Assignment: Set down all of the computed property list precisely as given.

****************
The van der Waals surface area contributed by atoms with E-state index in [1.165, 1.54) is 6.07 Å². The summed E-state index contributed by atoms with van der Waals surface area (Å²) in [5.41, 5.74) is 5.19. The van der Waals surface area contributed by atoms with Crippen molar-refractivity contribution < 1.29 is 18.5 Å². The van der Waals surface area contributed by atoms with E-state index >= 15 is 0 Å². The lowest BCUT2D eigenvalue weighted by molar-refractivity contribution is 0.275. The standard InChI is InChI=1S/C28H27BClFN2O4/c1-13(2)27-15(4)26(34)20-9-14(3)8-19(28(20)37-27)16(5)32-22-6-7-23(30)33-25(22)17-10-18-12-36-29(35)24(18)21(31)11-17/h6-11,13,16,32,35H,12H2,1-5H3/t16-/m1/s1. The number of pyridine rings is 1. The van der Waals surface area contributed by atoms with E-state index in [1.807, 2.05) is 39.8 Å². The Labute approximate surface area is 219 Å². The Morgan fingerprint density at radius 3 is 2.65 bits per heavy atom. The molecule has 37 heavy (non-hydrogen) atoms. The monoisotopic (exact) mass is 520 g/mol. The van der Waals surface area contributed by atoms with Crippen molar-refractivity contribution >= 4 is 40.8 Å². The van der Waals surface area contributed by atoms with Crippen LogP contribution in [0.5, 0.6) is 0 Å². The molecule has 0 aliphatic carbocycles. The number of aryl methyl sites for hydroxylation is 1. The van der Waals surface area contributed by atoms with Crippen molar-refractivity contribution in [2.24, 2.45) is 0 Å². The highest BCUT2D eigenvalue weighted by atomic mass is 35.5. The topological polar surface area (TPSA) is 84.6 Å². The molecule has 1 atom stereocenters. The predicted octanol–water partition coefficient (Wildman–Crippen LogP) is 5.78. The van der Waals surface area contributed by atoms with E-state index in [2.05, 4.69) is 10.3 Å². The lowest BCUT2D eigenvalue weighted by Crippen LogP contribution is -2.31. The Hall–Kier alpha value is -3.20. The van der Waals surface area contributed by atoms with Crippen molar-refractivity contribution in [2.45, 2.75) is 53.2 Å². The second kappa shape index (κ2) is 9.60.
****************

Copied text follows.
The van der Waals surface area contributed by atoms with E-state index in [1.165, 1.54) is 6.07 Å². The summed E-state index contributed by atoms with van der Waals surface area (Å²) in [5.41, 5.74) is 5.19. The van der Waals surface area contributed by atoms with Crippen molar-refractivity contribution < 1.29 is 18.5 Å². The van der Waals surface area contributed by atoms with E-state index >= 15 is 0 Å². The lowest BCUT2D eigenvalue weighted by molar-refractivity contribution is 0.275. The standard InChI is InChI=1S/C28H27BClFN2O4/c1-13(2)27-15(4)26(34)20-9-14(3)8-19(28(20)37-27)16(5)32-22-6-7-23(30)33-25(22)17-10-18-12-36-29(35)24(18)21(31)11-17/h6-11,13,16,32,35H,12H2,1-5H3/t16-/m1/s1. The number of pyridine rings is 1. The van der Waals surface area contributed by atoms with E-state index in [1.807, 2.05) is 39.8 Å². The Labute approximate surface area is 219 Å². The Morgan fingerprint density at radius 3 is 2.65 bits per heavy atom. The molecule has 37 heavy (non-hydrogen) atoms. The monoisotopic (exact) mass is 520 g/mol. The van der Waals surface area contributed by atoms with Crippen molar-refractivity contribution >= 4 is 40.8 Å². The van der Waals surface area contributed by atoms with Crippen LogP contribution in [0.5, 0.6) is 0 Å². The molecule has 0 aliphatic carbocycles. The number of aryl methyl sites for hydroxylation is 1. The van der Waals surface area contributed by atoms with Crippen molar-refractivity contribution in [2.24, 2.45) is 0 Å². The highest BCUT2D eigenvalue weighted by atomic mass is 35.5. The topological polar surface area (TPSA) is 84.6 Å². The molecule has 1 atom stereocenters. The predicted octanol–water partition coefficient (Wildman–Crippen LogP) is 5.78. The van der Waals surface area contributed by atoms with E-state index in [2.05, 4.69) is 10.3 Å². The lowest BCUT2D eigenvalue weighted by Crippen LogP contribution is -2.31. The Hall–Kier alpha value is -3.20. The van der Waals surface area contributed by atoms with Crippen molar-refractivity contribution in [2.45, 2.75) is 53.2 Å². The second kappa shape index (κ2) is 9.60.